Aligning Work at Various Scales

With Google maps or Mapquest, one can zoom in to the level of a city block or zoom out to see how that place that relates to the geography of a city or a region. In working for change within complex systems, we similarly need to be able to work at multiple levels and see how these fit together, e.g., from an individual project to an organization to a network to a large scale system. We are used to thinking about work in teams and in organizations, yet, when we get to the level of cross-sector collaborations or large scale systems it gets harder to conceptualize and understand how all the levels fit together.

Therefore, in planning strategy and organizing and aligning work, it is helpful to have a framework to distinguish these different scales. The more clearly we can see how work at each scale relates, the more strategic we can be about leveraging the connections, thereby creating more transformative change.

When I recently received a copy of the annual report of the Northern Forest Center, I appreciated how they had used a simple framework of elevation to clarify their work at various scales. (See page 3) The Northern Forest Center works in a networked way in the Northern Forest region (across NY, NH, VT and ME) to help its communities benefit from forest-based economic and conservation initiatives. Here is how they defined the scales of their work:

30,000
Feet
  Provide long-range regional leadership, coordination and strategy as a framework for numerous initiatives across the Northern Forest. Example of work at this level is to participate in regional and national public policy coalitions and coordinate Northern Forest participation and initiatives.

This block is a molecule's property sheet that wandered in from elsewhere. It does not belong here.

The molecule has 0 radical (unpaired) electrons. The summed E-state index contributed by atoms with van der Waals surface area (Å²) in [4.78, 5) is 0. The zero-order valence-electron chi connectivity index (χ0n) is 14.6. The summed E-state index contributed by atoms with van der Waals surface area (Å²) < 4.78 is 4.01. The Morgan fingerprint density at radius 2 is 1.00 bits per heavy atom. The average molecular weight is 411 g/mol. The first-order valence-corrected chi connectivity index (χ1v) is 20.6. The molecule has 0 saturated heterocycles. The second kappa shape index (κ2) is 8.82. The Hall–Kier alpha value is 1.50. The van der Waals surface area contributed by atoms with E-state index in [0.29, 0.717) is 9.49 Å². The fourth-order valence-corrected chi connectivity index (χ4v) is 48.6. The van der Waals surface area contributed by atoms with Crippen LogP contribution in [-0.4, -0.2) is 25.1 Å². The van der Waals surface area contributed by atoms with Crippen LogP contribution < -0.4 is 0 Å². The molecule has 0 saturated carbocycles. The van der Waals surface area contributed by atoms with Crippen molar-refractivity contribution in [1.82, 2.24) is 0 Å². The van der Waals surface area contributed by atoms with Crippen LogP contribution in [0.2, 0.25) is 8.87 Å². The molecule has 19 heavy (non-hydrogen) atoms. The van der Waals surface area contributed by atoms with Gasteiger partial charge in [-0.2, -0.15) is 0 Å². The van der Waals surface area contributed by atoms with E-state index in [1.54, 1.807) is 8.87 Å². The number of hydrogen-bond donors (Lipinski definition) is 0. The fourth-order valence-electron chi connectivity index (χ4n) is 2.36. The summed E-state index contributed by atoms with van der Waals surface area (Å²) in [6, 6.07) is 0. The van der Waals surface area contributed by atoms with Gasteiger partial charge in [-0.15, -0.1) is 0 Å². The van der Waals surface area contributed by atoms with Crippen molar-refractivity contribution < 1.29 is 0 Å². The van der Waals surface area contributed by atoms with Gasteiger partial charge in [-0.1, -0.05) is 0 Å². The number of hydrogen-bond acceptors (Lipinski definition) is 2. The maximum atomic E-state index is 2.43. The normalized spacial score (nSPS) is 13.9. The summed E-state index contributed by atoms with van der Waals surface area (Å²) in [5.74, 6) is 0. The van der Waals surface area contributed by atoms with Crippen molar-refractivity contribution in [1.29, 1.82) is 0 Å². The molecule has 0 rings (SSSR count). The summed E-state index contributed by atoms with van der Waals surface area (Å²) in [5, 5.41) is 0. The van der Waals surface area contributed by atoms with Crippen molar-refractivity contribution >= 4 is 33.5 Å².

10,000
Feet
  Bring together multiple strategies, partners, and resources to generate tangible community and ecological benefits. Examples of strategies at this scale are coordination of a regional effort to identify new sources of capital and a pilot project to coordinate projects across a geographic region.
On the
Ground
  Work with individual communities, businesses and organizations on projects that find new ways to use and benefit from their forest resources. Examples of projects are creating new ways for tourists to offset carbon emissions, investing in 36 wood product manufacturers to catalyze innovation, and 14 biomass projects to help various organizations and homeowners acquire biomass heating systems.

Leave a Reply

Your email address will not be published. Required fields are marked *

eight − one =